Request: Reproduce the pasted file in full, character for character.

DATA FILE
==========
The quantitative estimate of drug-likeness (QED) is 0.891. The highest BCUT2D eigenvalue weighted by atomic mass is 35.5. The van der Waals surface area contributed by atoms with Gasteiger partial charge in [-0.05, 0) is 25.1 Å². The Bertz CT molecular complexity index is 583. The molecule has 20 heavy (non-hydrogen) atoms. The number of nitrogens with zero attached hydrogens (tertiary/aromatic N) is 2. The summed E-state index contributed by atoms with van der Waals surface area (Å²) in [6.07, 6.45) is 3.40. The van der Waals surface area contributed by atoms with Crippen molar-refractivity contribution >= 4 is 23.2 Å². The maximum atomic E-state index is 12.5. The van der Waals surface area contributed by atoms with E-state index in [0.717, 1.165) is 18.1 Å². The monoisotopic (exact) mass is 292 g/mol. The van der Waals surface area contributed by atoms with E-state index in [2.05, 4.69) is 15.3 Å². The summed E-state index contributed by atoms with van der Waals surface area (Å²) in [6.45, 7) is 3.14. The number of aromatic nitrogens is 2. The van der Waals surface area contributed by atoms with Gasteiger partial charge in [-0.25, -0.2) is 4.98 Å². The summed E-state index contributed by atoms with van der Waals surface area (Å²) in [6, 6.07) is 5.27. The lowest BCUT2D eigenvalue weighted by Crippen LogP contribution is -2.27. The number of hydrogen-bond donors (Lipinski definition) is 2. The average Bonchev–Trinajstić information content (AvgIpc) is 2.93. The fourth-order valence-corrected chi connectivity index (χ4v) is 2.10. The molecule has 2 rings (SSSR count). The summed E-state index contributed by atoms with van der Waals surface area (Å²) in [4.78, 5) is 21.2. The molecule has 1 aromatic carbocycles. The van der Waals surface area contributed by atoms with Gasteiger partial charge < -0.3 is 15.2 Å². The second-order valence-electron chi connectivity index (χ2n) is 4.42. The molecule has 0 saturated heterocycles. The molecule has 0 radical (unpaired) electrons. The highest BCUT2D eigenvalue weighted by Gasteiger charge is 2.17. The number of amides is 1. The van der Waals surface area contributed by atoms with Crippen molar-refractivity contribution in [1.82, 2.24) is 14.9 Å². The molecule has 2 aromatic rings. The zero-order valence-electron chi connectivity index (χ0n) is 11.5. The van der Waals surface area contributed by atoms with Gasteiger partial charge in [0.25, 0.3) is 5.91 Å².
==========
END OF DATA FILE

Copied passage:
The quantitative estimate of drug-likeness (QED) is 0.891. The highest BCUT2D eigenvalue weighted by atomic mass is 35.5. The van der Waals surface area contributed by atoms with Gasteiger partial charge in [-0.05, 0) is 25.1 Å². The Bertz CT molecular complexity index is 583. The molecule has 20 heavy (non-hydrogen) atoms. The number of nitrogens with zero attached hydrogens (tertiary/aromatic N) is 2. The summed E-state index contributed by atoms with van der Waals surface area (Å²) in [6.07, 6.45) is 3.40. The van der Waals surface area contributed by atoms with Crippen molar-refractivity contribution >= 4 is 23.2 Å². The maximum atomic E-state index is 12.5. The van der Waals surface area contributed by atoms with E-state index in [0.717, 1.165) is 18.1 Å². The monoisotopic (exact) mass is 292 g/mol. The van der Waals surface area contributed by atoms with E-state index in [2.05, 4.69) is 15.3 Å². The summed E-state index contributed by atoms with van der Waals surface area (Å²) in [6.45, 7) is 3.14. The number of aromatic nitrogens is 2. The van der Waals surface area contributed by atoms with Gasteiger partial charge in [-0.25, -0.2) is 4.98 Å². The summed E-state index contributed by atoms with van der Waals surface area (Å²) in [6, 6.07) is 5.27. The lowest BCUT2D eigenvalue weighted by Crippen LogP contribution is -2.27. The number of hydrogen-bond donors (Lipinski definition) is 2. The average Bonchev–Trinajstić information content (AvgIpc) is 2.93. The fourth-order valence-corrected chi connectivity index (χ4v) is 2.10. The molecule has 2 rings (SSSR count). The summed E-state index contributed by atoms with van der Waals surface area (Å²) in [4.78, 5) is 21.2. The molecule has 1 aromatic carbocycles. The van der Waals surface area contributed by atoms with Gasteiger partial charge < -0.3 is 15.2 Å². The second-order valence-electron chi connectivity index (χ2n) is 4.42. The molecule has 0 saturated heterocycles. The molecule has 0 radical (unpaired) electrons. The highest BCUT2D eigenvalue weighted by Gasteiger charge is 2.17. The number of amides is 1. The van der Waals surface area contributed by atoms with Crippen molar-refractivity contribution in [1.82, 2.24) is 14.9 Å². The molecule has 2 aromatic rings. The zero-order valence-electron chi connectivity index (χ0n) is 11.5. The van der Waals surface area contributed by atoms with Gasteiger partial charge in [0.25, 0.3) is 5.91 Å².